Got a “pre-brief” this afternoon from the White House. We’ll like it. It’ll be webcast live. We’ll have CRA’s reaction here, right after the speech. Update (1/31/06 9:20 pm) — Here’s the key passage: And to keep America competitive, one commitment is necessary above all: We must continue to lead the world in human talent […]
CRA Government Affairs
The Computing Research Association (or CRA) has been involved in shaping public policy of relevance to computing research for more than two decades. More recently the CRA Government Affairs program has enhanced its efforts to help the members of the computing research community contribute to the public debate knowledgeably and effectively.
Archive of articles posted in: January 2006
Ok, so that’s about the most played-out cliche in politics, but it’s hard to come up with another phrase that encapsulates how pervasive the competitiveness meme has become in science policy circles — and more encouragingly, in the words of administration and congressional policymakers — over the last year. Also, apologies for going sort of […]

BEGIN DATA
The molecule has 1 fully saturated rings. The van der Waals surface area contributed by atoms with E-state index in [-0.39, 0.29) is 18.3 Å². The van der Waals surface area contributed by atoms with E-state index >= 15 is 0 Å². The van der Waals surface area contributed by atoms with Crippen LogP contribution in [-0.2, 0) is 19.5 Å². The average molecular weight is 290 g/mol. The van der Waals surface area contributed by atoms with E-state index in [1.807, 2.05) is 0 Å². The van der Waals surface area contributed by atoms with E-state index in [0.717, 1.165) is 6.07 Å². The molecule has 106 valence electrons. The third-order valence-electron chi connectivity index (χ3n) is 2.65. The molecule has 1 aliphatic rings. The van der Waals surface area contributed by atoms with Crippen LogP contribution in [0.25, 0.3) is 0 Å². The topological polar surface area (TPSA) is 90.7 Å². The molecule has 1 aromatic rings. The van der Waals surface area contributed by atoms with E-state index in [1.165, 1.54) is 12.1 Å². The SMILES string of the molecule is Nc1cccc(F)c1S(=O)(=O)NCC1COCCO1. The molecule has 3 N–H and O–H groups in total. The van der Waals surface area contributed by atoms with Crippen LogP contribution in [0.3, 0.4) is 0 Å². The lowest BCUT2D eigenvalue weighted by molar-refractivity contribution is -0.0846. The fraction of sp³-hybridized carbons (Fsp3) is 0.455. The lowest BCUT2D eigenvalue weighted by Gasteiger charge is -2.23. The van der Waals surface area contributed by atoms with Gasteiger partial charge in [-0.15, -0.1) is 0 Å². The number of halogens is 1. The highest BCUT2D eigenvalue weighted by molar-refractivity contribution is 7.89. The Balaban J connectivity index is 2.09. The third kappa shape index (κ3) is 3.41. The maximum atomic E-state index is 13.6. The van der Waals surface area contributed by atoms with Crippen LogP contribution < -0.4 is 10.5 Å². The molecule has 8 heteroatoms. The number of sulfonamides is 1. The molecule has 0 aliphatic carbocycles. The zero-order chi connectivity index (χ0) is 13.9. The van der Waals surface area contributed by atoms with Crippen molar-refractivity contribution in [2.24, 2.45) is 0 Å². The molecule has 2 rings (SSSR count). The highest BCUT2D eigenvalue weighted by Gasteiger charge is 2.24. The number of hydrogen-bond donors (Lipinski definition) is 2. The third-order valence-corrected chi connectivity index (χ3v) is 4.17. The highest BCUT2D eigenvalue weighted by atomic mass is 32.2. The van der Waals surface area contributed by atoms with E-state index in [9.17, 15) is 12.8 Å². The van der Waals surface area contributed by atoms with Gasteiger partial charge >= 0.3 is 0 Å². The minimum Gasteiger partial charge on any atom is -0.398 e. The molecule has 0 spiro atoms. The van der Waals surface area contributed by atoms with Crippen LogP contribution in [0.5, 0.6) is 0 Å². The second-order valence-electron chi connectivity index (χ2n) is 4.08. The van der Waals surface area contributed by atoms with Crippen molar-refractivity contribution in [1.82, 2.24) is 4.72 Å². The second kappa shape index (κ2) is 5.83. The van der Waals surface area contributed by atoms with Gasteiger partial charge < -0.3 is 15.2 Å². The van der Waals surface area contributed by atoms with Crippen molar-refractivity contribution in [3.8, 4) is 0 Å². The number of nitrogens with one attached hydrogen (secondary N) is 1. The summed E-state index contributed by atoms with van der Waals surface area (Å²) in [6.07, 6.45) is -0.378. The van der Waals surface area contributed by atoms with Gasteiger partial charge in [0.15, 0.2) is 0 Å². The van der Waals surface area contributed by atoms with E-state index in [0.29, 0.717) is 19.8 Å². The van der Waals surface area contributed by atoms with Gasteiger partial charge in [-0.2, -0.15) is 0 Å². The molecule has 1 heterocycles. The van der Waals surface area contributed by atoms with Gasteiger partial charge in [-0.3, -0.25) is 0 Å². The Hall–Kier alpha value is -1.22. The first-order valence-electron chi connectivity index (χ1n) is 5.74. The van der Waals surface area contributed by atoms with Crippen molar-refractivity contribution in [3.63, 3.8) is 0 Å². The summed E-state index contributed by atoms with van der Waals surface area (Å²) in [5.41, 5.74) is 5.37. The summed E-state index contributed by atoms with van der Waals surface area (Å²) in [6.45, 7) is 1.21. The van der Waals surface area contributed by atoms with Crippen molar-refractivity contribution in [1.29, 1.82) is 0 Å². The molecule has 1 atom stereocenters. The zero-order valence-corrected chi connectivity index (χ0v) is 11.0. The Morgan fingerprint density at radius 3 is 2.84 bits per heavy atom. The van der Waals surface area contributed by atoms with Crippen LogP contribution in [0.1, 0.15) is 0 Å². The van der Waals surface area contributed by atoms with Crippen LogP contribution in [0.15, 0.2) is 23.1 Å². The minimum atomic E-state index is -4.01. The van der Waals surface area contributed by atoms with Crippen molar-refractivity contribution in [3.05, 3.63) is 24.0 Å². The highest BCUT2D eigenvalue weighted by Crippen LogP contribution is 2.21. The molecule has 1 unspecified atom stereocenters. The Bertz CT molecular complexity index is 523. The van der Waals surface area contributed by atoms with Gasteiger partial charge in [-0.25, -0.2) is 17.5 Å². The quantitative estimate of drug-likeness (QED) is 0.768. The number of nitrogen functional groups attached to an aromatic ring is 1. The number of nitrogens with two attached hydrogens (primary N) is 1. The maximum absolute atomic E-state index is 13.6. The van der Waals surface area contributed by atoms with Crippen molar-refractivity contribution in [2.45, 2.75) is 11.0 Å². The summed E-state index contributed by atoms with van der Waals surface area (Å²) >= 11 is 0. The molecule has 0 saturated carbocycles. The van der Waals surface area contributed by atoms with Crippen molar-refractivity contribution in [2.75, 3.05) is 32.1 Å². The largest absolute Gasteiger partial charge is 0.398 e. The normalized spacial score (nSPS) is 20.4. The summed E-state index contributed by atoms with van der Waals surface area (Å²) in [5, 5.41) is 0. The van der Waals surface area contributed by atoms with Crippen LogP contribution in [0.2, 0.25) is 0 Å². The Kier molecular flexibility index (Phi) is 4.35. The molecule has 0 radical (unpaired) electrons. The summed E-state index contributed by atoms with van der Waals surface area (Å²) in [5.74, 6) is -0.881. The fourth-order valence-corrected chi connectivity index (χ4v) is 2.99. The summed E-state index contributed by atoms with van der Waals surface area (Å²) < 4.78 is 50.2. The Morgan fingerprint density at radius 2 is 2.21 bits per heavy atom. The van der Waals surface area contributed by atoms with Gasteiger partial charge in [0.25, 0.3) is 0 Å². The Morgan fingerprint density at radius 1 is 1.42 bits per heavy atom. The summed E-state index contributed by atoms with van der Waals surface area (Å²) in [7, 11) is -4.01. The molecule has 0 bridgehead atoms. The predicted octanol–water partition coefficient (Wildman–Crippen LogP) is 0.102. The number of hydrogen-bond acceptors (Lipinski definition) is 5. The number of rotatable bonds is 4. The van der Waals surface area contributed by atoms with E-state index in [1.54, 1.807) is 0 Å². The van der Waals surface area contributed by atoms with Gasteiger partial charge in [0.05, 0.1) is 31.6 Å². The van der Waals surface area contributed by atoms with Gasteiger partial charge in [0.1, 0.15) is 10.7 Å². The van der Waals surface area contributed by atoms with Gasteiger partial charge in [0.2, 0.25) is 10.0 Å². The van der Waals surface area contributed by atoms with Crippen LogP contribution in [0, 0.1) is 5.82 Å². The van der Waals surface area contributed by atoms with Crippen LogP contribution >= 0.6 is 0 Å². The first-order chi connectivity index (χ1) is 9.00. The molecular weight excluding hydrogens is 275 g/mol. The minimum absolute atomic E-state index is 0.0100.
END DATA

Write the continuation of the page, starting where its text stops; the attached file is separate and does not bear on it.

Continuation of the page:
At the CRA Bulletin, Jay Vegso has the first part of what will be a three-part look at the new Bureau of Labor Statistics workforce projections for 2004-2014. Some noteable bits: The professional IT workforce added 134,000 jobs between 2002 and 2004, a significant turnaround from the period between 2000 and 2002, when the workforce […]
The first meeting of the President’s Council of Advisors for Science and Technology (PCAST) since the committee absorbed the functions of the President’s Information Technology Advisory Committee (PITAC) last October 1st will be held tomorrow in Washington, DC. The committee will hear for the first time in detail about the Networking and Information Technology R&D […]
Ok, we’re back from our extended holiday hiatus. We’ll be catching up throughout the next day or so, but I thought I’d first post a quick link to this interesting Chronicle of Higher Education Colloquy. It’s entitled “The Computer Science Clubhouse”: Only 17 percent of undergraduate computer-science degrees were awarded to women in 2004, according […]